Cracking F1’s curtain raisers

by Paul Fearnley on 22nd March 2018

Paul Fearnley explores the stories and statistics of Formula 1's first rounds and asks whether it's essential to hit the ground running



Ding-ding! Round one.


What to do: set out your stall or spring a surprise – or both in Jenson Button’s 2009 case?


The numbers point to the first ‘option’: 35 winners of the 68 Formula 1 World Championships, from Giuseppe Farina to Nico Rosberg, kick-started their campaigns with a victory.


And 13 of the 35 were a Grand Chelem: from pole and with fastest lap.


Had Ferrari’s Alberto Ascari not decided to contest the 1952 Indianapolis 500 rather than the Swiss Grand Prix – he dominated the second round at Spa – chances are that the first four champions would have swept their respective openers, earning the extra point available (until 1958) for fastest lap.


Eight of the first 10 won their opener but Juan Fangio received only half-points from victory – plus another for fastest lap – in Buenos Aires 1956, because of his commandeering Ferrari team-mate Luigi Musso’s car, after his own suffered a fuel leak.


The exceptions during the 1950s were Piero Taruffi (1952) and Stirling Moss: the former was a distant third behind Ascari in the final standings and the latter fell a point shy of Mike Hawthorn in 1958.


Hawthorn was the first of six champions to have finished third in the opener.


That’s the same as for those who were second, and double that of those who were fourth.


Only one champion finished outside the points in his opener: McLaren’s Emerson Fittipaldi was 10th at Buenos Aires 1974. Already delayed by a misfire, he pitted for a second time after accidentally cutting the ignition.


And only one began with a DSQ: McLaren’s Ayrton Senna was black-flagged for an illegal car-swap at Rio 1988.


Twenty-nine champions started their opener from pole; 43 did so from the front row.


Only one qualified outside the top 10: Renault’s Fernando Alonso lined up 13th at Melbourne 2005 after being caught out by rain in the first of two aggregated sessions.


But the Spaniard, in recovering to third place during the race, became one of 23 champions to set fastest lap in their opener.


Speed, of course, is nothing without reliability: just 12 champions have retired from an opener.


Just two have failed to finish since 1988.


How times have changed.



Related:



Twenty champions since 1990 – all bar 1997’s Jacques Villeneuve in the decade – won their opener.


But only one champion did so in the less reliable, more inclusive, kit-car 1970s: Lotus’ Mario Andretti at Buenos Aires 1978.


First-round surprises are harder to come by but not yet impossible: McLaren’s David Coulthard won in the mixed conditions of Melbourne 2003 from 11th on the grid.


A feat matched by Jody Scheckter for Wolf under the blazing 1977 sun of Buenos Aires.


(In his 1979 title year with Ferrari the South African failed to take the restart in Buenos Aires after hurting his wrist in the first-lap pile-up that caused a red flag.)


Cooper’s Bruce McLaren won at Buenos Aires 1960 from 12th on a 4-3-4 grid.


But winners of openers – even the surprise ones – have tended to start from pole: 24 in total.


And set fastest lap? 37.


Only 14 have sliced through from the second row to win and only 10 have muscled it from beyond.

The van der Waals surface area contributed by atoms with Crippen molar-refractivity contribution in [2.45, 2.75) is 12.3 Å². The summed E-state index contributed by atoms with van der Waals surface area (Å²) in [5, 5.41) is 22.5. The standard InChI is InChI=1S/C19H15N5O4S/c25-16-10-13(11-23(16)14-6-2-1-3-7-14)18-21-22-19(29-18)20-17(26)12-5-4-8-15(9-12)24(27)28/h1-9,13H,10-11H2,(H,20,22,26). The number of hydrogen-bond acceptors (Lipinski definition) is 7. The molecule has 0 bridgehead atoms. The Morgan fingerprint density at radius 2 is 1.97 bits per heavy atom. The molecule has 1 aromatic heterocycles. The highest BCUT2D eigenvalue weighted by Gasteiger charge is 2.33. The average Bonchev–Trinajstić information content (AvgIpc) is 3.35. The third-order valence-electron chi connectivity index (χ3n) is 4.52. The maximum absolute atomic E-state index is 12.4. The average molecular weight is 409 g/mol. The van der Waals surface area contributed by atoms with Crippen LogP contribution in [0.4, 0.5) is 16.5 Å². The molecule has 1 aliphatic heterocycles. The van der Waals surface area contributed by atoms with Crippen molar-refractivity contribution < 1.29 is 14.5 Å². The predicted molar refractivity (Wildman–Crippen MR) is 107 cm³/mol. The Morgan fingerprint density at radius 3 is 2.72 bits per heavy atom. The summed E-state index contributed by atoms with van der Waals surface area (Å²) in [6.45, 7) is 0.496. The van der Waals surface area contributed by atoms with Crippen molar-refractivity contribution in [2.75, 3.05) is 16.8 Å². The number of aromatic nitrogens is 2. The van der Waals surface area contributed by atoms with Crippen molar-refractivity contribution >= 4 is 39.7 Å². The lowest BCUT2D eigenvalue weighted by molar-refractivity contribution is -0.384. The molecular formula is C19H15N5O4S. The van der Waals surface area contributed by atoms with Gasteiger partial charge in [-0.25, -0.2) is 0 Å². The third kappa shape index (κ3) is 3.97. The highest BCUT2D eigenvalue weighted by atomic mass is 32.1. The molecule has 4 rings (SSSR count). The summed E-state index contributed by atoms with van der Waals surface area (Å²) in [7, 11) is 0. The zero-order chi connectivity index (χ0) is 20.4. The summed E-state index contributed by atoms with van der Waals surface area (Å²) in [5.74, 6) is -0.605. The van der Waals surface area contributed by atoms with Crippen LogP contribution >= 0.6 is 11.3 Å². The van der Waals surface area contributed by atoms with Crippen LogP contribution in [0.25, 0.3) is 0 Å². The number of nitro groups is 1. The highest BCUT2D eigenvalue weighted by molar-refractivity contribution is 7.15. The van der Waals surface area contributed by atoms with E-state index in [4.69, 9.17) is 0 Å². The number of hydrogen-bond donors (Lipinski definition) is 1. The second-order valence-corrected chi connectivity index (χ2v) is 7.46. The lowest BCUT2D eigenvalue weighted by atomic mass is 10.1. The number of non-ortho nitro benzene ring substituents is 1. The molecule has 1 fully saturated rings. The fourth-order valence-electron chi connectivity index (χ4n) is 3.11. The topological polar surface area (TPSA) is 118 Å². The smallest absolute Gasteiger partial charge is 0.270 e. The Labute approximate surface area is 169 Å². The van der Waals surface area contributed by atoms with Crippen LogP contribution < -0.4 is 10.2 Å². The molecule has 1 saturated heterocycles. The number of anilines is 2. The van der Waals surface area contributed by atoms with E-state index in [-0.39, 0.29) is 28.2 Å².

Ferrari’s Nigel Mansell managed it from the outside of the third row at Rio 1989, as had Prost for McLaren four years earlier.


Kimi Räikkönen came through from the inside of the fourth for Lotus at Melbourne 2013 and Denny Hulme from the outside of the fifth for McLaren at Buenos Aires 1974.


Winners of the opening round are likely to have a good season even if they don’t wind up as that year’s champion: 14 were runner-up in the final standings – McLaren in 1960 and Scheckter in 1977 among them.


And very few have slipped further than an eventual fifth in the points: BRM’s Jackie Stewart finished seventh in 1966, as did McLaren’s Hulme and Coulthard in 1974 and 2003.


Andretti was eighth after christening a partial 1971 campaign with Ferrari with victory at Kyalami.


And Jim Clark’s regal display for Lotus at the same circuit in 1968 gave no hint of the tragedy to follow.


The greats generally hit the ground running: Prost won six openers, as did Michael Schumacher; Fangio won five; and Stewart and Graham Hill three apiece.


Only Hawthorn, Phil Hill, John Surtees, Jochen Rindt, James Hunt and Keke Rosberg of the world champions have failed to win an opener.


And only seven of the 33 men who have shared those 68 opening victories do not have an F1 title to their name.


And one of those is Moss!


Ironically his victories in the openers of 1958 and 1961 were works of genuine genius.


Many, including The Boy himself, cite his fending off and eventual out-kicking of a shoal of ‘Sharknose’ Ferraris at Monaco to be his best.


This writer, however, prefers Moss’ earlier Buenos Aires performance.


In a Cooper giving away a half-litre, he qualified seventh on 4-3-4 grid after completing just three laps in practice in order to save his rationed Continentals but would cross the finish line on their flailing canvas even so.


He also battled with an inoperative clutch for much of the race.


Yet he won – by 2.7sec – the inaugural victory for a car with its engine behind the driver.


But that’s not the best bit.


He was wearing a patch to protect an eye damaged while, ahem, horsing around with new bride Katie.


Rain is forecast for Melbourne this weekend and Red Bull looks to have closed the gap to Mercedes-Benz and Ferrari.


History and statistics suggest, however, that we can only hope for a race of sufficient excitement and interest to deflect from the inevitable discussion surrounding the halo.


May the saints and – ding-dong! – Stirling Moss preserve us.

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